In cases of Post Traumatic Stress Disorder (PTSD), panic disorder, some forms of depression and other psychological illnesses or syndromes, pathology is viewed as result of, or impacted by earlier experiences that are held in the nervous system in a state specific form. Painful experiences are reprocessed using an 8 step protocol administered by a trained clinician. During reprocessing, the memory system is stimulated and the painful incident is experienced in a way that provides additional insight and feelings that are enhancing rather than harmful to the person. The goal of EMDR is to “free” a person from being triggered by the earlier traumatic incident.

When You Need To Seek Treatment For Anxiety

Thursday, May 24th, 2018

Experiencing some amount of anxiety is not uncommon for most people. In fact, in some situations it is even necessary for our survival. Anxiety at its best signals potential danger or a need to pay attention and be alert to what is going on or what is about to happen.

At its core, anxiety is fear, a sense of unease, a sense that  something “bad” is about to happen. It is a signal in our nervous system that tells us to be aware or alert.

“Healthy” anxiety happens in response to appropriate signals or situations. However when it becomes chronic or seemingly random and uncontrollable, it may be a good time to seek help. This type of anxiety signals overactive nervous system which is either genetically or trauma based. It is also important to note that if anxiety is not treated it can perpetuate itself and lead to more distressing types of anxiety such as panic, obsessive compulsive disorder, claustrophobia or agoraphobia.  These conditions ultimately limit one’s activities and the ability to lead a full life. They can also cause pain and suffering.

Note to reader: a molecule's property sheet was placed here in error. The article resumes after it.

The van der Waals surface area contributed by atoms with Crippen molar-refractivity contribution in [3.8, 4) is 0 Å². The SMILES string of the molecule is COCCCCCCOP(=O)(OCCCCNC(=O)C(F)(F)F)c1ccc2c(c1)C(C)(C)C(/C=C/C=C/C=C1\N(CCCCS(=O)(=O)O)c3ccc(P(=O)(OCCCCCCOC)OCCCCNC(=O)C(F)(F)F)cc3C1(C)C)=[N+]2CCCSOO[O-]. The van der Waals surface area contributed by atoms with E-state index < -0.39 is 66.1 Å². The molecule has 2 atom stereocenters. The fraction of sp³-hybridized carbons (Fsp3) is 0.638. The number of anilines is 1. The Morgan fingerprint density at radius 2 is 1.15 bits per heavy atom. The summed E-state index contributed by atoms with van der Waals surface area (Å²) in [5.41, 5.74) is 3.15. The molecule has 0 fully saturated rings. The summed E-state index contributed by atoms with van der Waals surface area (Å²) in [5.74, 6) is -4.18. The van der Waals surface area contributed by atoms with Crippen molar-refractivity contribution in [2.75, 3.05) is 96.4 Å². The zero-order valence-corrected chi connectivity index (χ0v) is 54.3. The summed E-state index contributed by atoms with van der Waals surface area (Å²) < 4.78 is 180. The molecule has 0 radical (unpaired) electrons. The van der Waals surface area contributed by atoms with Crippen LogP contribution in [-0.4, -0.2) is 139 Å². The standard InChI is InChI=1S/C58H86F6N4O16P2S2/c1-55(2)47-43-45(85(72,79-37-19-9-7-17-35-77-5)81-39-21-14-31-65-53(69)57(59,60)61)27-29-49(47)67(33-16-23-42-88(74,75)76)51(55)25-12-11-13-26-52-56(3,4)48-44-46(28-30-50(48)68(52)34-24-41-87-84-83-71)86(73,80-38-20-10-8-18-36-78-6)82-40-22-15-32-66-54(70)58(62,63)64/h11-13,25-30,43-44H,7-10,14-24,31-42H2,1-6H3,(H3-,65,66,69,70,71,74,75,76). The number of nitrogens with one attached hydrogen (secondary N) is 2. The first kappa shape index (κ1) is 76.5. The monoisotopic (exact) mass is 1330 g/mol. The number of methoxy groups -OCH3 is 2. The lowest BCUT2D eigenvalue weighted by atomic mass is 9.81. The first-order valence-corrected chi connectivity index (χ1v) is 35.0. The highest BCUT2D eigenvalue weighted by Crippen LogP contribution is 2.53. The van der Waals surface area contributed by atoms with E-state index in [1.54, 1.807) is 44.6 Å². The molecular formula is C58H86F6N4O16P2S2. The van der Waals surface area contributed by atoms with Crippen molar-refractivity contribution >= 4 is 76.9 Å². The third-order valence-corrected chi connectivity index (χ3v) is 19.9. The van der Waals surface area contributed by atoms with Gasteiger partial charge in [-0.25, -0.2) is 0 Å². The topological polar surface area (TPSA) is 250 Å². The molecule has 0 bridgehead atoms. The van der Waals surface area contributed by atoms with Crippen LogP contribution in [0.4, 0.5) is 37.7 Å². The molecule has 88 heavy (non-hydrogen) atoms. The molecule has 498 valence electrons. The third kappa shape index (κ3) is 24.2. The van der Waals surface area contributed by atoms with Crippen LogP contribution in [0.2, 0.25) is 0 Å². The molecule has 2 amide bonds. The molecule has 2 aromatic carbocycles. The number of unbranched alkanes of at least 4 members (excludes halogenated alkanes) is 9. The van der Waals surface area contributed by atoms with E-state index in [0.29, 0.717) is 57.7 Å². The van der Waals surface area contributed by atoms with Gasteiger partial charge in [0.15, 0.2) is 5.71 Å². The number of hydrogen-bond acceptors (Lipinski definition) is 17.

In order to treat anxiety, it is a good idea to start with psychotherapy to establish genesis of the anxiety. It may then be decided after a complete assessment if a particular anxiety can be treated with “talk therapy” or if there is a need to medication. The reason for medication is that genetically based anxiety may not respond to psychotherapy unless it is somewhat controlled. Even anxiety that is a result of trauma, may need to be helped by medication before any meaningful insight oriented or trauma work can take place.

It is important not to let chronic anxiety run amok as it can have serious life and emotional consequences.

 

How To Cope With a Panic Attack

Tuesday, April 17th, 2018

A panic attack is one of the most distressing situations one can experience. Typically a panic attack can literally feel as though you are having a heart attack. They are often are accompanied with fast heartbeat, sweating, dizziness and sometimes short, shallow breathing. Those having a panic attack will often experience an extreme fear that something terrible is about to happen and believe there is no relief is in sight.

When coping with panic attack it is important to know first and foremost, that it will pass, and that it is not a heart attack. It may be difficult to actually realize this that the first time it happens however, and typically the first incident lands one in the emergency room. However, after a thorough check up, especially cardiovascular tests, it is usually determined that what is happening is in fact a panic attack. Usually a person will then be sent home, sometimes with a prescription of Xenax, Clonapine or another anti-anxiety medication. Sometimes a referral to a therapist or a psychiatrist will be recommended.

Aside from being aware that what is happening is panic, here are some tips that can be helpful when coping with panic attack.